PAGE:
News Release

Subscription-based payment models may improve access to hepatitis C medications

The alternative payment model enables states to negotiate reduced prices with a single drug manufacturer in exchange for exclusive treatment for a state’s Medicaid population

Peer-Reviewed Publication

Boston University School of Medicine

The development of direct-acting antiviral (DAA) agents revolutionized treatment for the hepatitis C virus (HCV) in 2013, changing the disease from one that can be controlled to one that can be cured. But with a list price of $25,000 to $95,000 per prescription, state Medicaid programs—which insure a disproportionate number of people with HCV—have imposed strict limitations on who can qualify for these medications.

Subscription-based payment models (SBPM), a novel approach in which states contract exclusively with a single manufacturer to supply prescriptions at a reduced price, could increase access to these life-saving treatments, according to a new School of Public Health study. In a SBPM, states pay reduced per prescription prices for medications until a certain utilization threshold. After this threshold, the cost of additional prescriptions is essentially zero.

Published in the journal JAMA Health Forum, the study examined changes in Medicaid-covered HCV prescription fills in Louisiana and Washington after the two states implemented SBPMs in July 2019. While Washington did not experience a significant change in quarterly HCV prescription fills, Louisiana’s prescription fills increased by 534 percent.

“With subscription-based payment models, there's no incentive to ration access because there is almost no cost of additional prescriptions after the threshold,” says study lead author Samantha Auty, a doctoral candidate in the Department of Health Law, Policy & Management. “This model actually incentivizes states to treat as many individuals who would benefit from HCV treatment as possible, which improves population health in a group of individuals who face structural barriers to care and aligns with the goals of the WHO to eradicate this virus by 2030.”

For the study, Auty and colleagues used publicly available Medicaid data from all 50 states and Washington, DC to compare changes in HCV prescription fills between the two states that implemented SBPMs and those that did not. The average rate of HCV prescription fills per 100,000 Medicaid enrollees rose from 43.1 to 206.0 in Louisiana and from 50.1 to 53.9 in Washington.

The researchers say the differences in increased medication use between the two states may be explained by state variation in SBPM implementation, differences in the populations that qualified for HCV medication coverage prior to SBPMs in each state, and screening and treatment delays as a result of the COVID-19 pandemic. Louisiana lifted its liver damage and sobriety restrictions for HCV medication access simultaneously with SBPM adoption, while Washington removed these restrictions in 2016. Even when accounting for this change, Louisiana experienced an 180.2% increase in HCV prescription use following SBPM adoption.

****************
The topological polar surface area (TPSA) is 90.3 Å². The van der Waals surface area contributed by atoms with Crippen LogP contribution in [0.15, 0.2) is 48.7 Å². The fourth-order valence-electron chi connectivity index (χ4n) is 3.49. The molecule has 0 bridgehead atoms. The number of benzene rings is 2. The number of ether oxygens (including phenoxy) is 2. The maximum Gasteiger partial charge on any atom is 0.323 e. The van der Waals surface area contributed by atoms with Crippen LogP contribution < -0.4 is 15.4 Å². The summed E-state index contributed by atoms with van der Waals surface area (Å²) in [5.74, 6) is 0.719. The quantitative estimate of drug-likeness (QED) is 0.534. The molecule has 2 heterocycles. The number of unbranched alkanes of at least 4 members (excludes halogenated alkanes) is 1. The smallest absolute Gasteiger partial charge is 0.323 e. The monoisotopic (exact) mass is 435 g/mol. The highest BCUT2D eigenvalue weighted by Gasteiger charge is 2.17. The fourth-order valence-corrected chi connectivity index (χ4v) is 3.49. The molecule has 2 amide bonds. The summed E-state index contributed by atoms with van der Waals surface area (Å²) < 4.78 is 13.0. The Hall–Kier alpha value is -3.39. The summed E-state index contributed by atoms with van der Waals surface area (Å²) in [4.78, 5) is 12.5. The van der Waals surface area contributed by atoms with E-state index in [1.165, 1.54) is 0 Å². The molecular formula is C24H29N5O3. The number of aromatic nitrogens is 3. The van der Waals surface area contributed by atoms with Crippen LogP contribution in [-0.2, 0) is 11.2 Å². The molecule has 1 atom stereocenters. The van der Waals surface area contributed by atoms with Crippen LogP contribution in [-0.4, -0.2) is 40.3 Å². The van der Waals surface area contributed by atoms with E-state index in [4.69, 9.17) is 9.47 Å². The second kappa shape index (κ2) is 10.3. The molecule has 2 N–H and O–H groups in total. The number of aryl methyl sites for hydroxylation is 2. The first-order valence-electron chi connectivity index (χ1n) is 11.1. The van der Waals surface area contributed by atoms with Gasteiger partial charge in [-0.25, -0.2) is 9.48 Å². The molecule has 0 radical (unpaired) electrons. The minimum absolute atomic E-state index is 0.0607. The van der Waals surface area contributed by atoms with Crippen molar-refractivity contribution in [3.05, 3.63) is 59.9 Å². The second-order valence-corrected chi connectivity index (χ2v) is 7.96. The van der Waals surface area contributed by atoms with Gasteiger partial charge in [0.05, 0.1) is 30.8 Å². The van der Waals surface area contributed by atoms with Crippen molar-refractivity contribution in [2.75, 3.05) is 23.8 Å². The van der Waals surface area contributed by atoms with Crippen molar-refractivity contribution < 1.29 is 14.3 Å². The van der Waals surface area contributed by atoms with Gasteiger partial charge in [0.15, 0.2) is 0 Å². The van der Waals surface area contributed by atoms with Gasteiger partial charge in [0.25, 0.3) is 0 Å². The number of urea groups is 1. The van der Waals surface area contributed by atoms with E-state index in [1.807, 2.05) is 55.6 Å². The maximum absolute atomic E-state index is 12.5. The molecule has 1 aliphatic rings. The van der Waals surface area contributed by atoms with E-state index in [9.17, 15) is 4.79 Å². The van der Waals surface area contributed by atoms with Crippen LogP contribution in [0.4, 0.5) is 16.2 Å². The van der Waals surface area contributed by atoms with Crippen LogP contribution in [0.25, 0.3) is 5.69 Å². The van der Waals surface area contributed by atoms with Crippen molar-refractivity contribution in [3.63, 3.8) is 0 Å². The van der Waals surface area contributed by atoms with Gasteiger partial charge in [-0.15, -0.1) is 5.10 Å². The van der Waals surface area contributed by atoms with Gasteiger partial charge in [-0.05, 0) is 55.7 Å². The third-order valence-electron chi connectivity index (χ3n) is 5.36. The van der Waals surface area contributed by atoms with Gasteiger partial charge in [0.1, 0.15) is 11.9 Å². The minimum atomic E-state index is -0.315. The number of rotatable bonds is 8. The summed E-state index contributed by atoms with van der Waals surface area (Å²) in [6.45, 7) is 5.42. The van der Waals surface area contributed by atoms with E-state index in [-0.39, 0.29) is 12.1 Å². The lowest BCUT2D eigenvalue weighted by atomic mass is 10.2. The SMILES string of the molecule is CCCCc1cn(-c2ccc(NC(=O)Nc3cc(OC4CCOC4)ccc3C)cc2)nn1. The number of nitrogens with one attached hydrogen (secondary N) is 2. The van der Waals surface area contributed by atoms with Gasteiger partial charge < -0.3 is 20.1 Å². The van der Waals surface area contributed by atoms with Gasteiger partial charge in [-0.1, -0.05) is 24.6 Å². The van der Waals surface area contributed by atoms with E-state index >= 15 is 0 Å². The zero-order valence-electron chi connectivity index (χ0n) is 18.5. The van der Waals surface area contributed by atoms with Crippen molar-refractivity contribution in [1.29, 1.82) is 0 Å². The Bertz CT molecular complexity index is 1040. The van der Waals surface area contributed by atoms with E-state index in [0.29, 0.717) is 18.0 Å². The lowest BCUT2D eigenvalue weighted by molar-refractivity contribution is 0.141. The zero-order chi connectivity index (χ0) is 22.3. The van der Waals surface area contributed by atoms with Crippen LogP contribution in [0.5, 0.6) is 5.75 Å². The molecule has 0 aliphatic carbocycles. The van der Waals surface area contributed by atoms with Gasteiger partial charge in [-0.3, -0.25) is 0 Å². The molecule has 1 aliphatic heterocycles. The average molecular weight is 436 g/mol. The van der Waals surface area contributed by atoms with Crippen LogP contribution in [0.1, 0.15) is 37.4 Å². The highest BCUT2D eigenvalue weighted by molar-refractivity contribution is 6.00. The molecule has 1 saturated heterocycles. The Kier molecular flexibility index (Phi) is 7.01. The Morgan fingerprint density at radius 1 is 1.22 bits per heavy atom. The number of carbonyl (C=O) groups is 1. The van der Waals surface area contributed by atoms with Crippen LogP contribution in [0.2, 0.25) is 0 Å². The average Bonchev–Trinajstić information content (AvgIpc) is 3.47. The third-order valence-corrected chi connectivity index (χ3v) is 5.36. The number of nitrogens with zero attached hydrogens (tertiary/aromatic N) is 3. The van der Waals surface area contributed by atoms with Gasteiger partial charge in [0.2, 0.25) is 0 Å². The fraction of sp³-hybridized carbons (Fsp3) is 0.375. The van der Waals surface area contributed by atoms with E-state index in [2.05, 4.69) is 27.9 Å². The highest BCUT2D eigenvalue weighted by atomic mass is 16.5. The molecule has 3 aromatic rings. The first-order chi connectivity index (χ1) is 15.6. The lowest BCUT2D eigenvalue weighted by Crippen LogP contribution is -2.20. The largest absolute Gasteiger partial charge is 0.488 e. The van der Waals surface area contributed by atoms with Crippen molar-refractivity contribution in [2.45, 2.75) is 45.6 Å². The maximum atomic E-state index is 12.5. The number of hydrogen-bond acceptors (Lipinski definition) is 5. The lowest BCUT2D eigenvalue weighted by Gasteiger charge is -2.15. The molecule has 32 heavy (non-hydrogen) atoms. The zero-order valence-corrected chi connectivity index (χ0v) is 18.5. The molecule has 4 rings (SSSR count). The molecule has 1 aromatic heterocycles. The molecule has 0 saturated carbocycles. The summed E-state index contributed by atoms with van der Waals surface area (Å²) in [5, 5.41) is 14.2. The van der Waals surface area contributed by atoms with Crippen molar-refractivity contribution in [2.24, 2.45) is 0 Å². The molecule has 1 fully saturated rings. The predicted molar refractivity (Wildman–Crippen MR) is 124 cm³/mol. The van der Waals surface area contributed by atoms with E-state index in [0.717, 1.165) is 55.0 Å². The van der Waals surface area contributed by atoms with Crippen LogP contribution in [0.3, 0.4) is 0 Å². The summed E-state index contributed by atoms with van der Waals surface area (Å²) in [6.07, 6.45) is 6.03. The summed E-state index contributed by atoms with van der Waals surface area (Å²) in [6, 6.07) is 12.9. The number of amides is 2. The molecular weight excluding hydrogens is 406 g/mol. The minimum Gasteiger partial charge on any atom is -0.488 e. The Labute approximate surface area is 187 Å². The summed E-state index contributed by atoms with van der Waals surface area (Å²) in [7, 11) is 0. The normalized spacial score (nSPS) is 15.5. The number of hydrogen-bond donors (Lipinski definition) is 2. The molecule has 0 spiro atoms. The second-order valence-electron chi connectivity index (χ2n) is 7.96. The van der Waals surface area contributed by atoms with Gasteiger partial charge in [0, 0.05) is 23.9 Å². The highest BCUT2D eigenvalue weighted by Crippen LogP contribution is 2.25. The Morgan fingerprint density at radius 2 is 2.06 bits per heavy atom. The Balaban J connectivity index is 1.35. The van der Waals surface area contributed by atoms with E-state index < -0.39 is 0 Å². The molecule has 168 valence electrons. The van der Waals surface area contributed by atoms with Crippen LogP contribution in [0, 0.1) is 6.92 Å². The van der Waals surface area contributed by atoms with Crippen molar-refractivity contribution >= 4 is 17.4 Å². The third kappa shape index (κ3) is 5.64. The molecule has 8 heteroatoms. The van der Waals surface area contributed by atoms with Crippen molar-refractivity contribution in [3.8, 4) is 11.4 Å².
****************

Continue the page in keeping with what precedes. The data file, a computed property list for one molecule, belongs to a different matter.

SBPMs are similar to the advance market commitment that the US adopted for its COVID vaccination strategy, in which the country pledged to purchase high-cost vaccines from select manufacturers, says Auty. The SBPM model appears to be a scalable solution that other states could apply to multiple public health issues, she says.

“Our results are evidence that SBPMs can work, and there are other epidemics in the US that could benefit from this type of model,” Auty says. “Medications for opioid use disorder saves many lives, as they reduce risk of overdose, death, and other comorbidities related to use. My hope is that these results provide support for the use of SBPMs not just for HCV, but for other high-value medications as well.”

The study was co-authored by Paul Shafer, assistant professor of health law, policy & management, and Kevin Griffith, SPH alum and assistant professor of policy at Vanderbilt University Medical Center.


About Boston University School of Public Health
Founded in 1976, Boston University School of Public Health is one of the top five ranked private schools of public health in the world. It offers master's- and doctoral-level education in public health. The faculty in six departments conduct policy-changing public health research around the world, with the mission of improving the health of populations—especially the disadvantaged, underserved, and vulnerable—locally and globally.


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